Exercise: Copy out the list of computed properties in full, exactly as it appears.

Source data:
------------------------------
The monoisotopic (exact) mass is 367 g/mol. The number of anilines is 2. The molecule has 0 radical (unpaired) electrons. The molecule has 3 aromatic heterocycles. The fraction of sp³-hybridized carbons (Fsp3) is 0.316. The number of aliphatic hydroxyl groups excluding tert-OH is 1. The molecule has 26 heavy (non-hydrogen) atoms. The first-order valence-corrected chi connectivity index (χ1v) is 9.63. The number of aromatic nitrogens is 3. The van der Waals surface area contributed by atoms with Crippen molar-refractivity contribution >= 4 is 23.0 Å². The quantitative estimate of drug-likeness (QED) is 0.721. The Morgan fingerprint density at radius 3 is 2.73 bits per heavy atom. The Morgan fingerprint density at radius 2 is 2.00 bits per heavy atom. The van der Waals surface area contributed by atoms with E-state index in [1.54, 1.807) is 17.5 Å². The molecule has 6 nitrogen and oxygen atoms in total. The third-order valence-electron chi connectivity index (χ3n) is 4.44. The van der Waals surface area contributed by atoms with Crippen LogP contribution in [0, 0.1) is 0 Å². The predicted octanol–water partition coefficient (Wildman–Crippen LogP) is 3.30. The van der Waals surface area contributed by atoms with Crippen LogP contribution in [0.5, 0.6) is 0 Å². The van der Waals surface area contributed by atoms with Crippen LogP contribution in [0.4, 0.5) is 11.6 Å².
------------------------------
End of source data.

The monoisotopic (exact) mass is 367 g/mol. The number of anilines is 2. The molecule has 0 radical (unpaired) electrons. The molecule has 3 aromatic heterocycles. The fraction of sp³-hybridized carbons (Fsp3) is 0.316. The number of aliphatic hydroxyl groups excluding tert-OH is 1. The molecule has 26 heavy (non-hydrogen) atoms. The first-order valence-corrected chi connectivity index (χ1v) is 9.63. The number of aromatic nitrogens is 3. The van der Waals surface area contributed by atoms with Crippen molar-refractivity contribution >= 4 is 23.0 Å². The quantitative estimate of drug-likeness (QED) is 0.721. The Morgan fingerprint density at radius 3 is 2.73 bits per heavy atom. The Morgan fingerprint density at radius 2 is 2.00 bits per heavy atom. The van der Waals surface area contributed by atoms with E-state index in [1.54, 1.807) is 17.5 Å². The molecule has 6 nitrogen and oxygen atoms in total. The third-order valence-electron chi connectivity index (χ3n) is 4.44. The van der Waals surface area contributed by atoms with Crippen LogP contribution in [0, 0.1) is 0 Å². The predicted octanol–water partition coefficient (Wildman–Crippen LogP) is 3.30. The van der Waals surface area contributed by atoms with Crippen LogP contribution in [0.5, 0.6) is 0 Å². The van der Waals surface area contributed by atoms with Crippen LogP contribution in [0.4, 0.5) is 11.6 Å².